Accounting for Platonic Love
The collection of the Museum of Modern Art in Warsaw on Show at the BWA Gallery in Zielona Góra
The collection of Museum of Modern Art in Warsaw, initiated in 2009, gathers art works of contemporary artists, primarily those executed after 1989. Its goal is to describe the history of Polish transformation in a wider, global perspective by works of art.
The title of Roman Stańczak’s "Accounting for Platonic Love" aptly describes the contemporary crisis that has hit the enlightenment values in the midst of a period of political and cultural pushback. Today this situation has led to a populist reckoning of accounts for the recent, rather idealistic dips into brazen visions of social equality and inclusivity. "Accounting for Platonic Love" is but another name for today’s feelings of resentment and the populist distaste for meritocracies. It’s also a form of reckoning and punishing acts of emancipation, an excess of universalism within the world in which paternalistic structures have ceased to be a given.
Daniel Knorr’s work consists of balaclava-style headgear designed especially for the Statue of Liberty, endowing this monumental allegory of America with another visual symbol – one with a tendentious association with terrorism. Titled "Freedom Radiating across the World", the work has gained another dimension of symbolism following Donald Trump’s win of the presidency. As an allegory of a Trump’s America, which isn’t as much radiating freedom but, rather, spreading an entirely different, disturbing set of values. Knorr’s statue is installed in the space outside BWA’s entrance, masking the gallery’s characteristic relief by Szpakowski in the modernist style that usually takes up the space. Knorr’s work enters into an intense dialogue not only with the nature of the space itself and its role as an art institution, but also with the immediate area outside the gallery, the urban promenade filled with other sculptures that have defined this city in terms of its cultural and historical identity. Within this context, Knorr’s ‘anti-monument’ appears to be in competition with these objects, placing a daunting, terrifying sense of anonymity at the centre, undermining all other narratives of identity.
Abu Hamdan’s "Earshot", presented in the BWA exhibition space that is separated from the street only by a broad sheet of glass, is a work vested in the post-truth era. It functions along the blurred line between art and fine aesthetics of technical imagery that exhibits evidence in a murder investigation. Here the analysis is based on what we consider the truth in today’s understanding of public life. Hamdan talks about an incidence of yet another tragic death that did not see justice in spite of the irrefutable scientific evidence that was available, used instead as a way of manipulating public opinion and mobilising one particular group of voters.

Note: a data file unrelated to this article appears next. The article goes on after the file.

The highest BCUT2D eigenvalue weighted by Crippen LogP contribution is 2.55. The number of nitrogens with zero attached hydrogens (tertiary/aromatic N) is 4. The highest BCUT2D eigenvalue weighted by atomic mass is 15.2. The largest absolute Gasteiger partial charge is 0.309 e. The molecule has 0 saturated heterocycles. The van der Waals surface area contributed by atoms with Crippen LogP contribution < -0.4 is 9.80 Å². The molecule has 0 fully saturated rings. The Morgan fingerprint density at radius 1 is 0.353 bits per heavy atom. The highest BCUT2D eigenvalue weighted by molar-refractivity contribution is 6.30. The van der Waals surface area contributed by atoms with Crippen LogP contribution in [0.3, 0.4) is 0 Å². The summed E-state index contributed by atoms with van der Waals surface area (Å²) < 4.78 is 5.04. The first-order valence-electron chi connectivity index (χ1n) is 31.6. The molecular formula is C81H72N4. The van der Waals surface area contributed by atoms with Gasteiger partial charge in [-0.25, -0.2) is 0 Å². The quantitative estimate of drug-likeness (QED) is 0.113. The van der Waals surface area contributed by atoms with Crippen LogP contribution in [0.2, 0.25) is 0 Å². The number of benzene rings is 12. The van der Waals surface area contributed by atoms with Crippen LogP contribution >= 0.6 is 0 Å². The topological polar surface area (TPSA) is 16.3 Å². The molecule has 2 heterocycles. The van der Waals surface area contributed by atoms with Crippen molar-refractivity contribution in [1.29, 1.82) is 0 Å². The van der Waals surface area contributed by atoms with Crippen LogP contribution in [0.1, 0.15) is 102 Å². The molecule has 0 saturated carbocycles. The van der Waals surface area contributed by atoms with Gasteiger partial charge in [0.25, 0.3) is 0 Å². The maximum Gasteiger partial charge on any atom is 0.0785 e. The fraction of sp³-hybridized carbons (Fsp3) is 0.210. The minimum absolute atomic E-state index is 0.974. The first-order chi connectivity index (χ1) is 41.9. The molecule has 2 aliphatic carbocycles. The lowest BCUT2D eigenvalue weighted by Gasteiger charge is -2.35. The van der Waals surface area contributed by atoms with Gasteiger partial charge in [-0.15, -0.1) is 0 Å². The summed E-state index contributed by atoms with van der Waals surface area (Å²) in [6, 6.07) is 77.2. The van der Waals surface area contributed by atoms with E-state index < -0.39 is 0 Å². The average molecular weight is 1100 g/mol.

Stańczak’s work titled "Accounting for Platonic Love" is the fruit of a collection of women’s stockings, acquired by a fetishist, worn and then painfully ripped off. It’s based on the paradoxical attempt to enter into dialogue or experience empathy for someone very different from ourselves, an attempt to identify with someone locked within a sexual obsession. Stańczak isn’t capable of driving the process of empathy all the way home because impediments get in the way – the impossibility of identifying, understanding the subject, which leads to a painful impasse. The founding traditions of Oskar Hansen and Grzegorz Kowalski, which have informed Stańczak’s approach to art, represent the ideals of a systematic improvement of methods of interpersonal communication, which clash with the ever-present social aspects of conflict, suffering, illness, silence when the time comes to stand up for someone else, which pervade our reality. Stańczak, aside from the documentation of the performance, also presents the sculpture that came about over the course of the work’s creation – a monument of sorts to male fetishism and sexism in which a woman is akin to an object.
Vlassis Caniaris’ work "Child" is a sculpture made out of rags and trash, frozen in a playful gesture of greeting. It is rooted in contrasts which combines arte povera with politics as another narrative devised by Canarias about the precarious state of manhood today, of the degradation it’s undergone as a result of post-industrial capitalism. Caniaris’ sculpture primarily deals with the state of the Gastarbeiter over the course of their migration in search of work, their weak negotiating position, the inability to support a family, the loss of dignity and ableness. It speaks about poverty and how it is passed down from one generation to the next. This troubling vision of a playful rag doll boy can be referred to the imaginarium of pop culture and thrillers, which have internalised the rationale of socially-based resentment. Looking like a scarecrow, the boy might be the ghost of someone who was unjustly hurt, one whose humiliation has turned into untamed anger. The appearance of such a figure in film foretells scenes of bloody vengeance carried out against those representing the well-off middle class.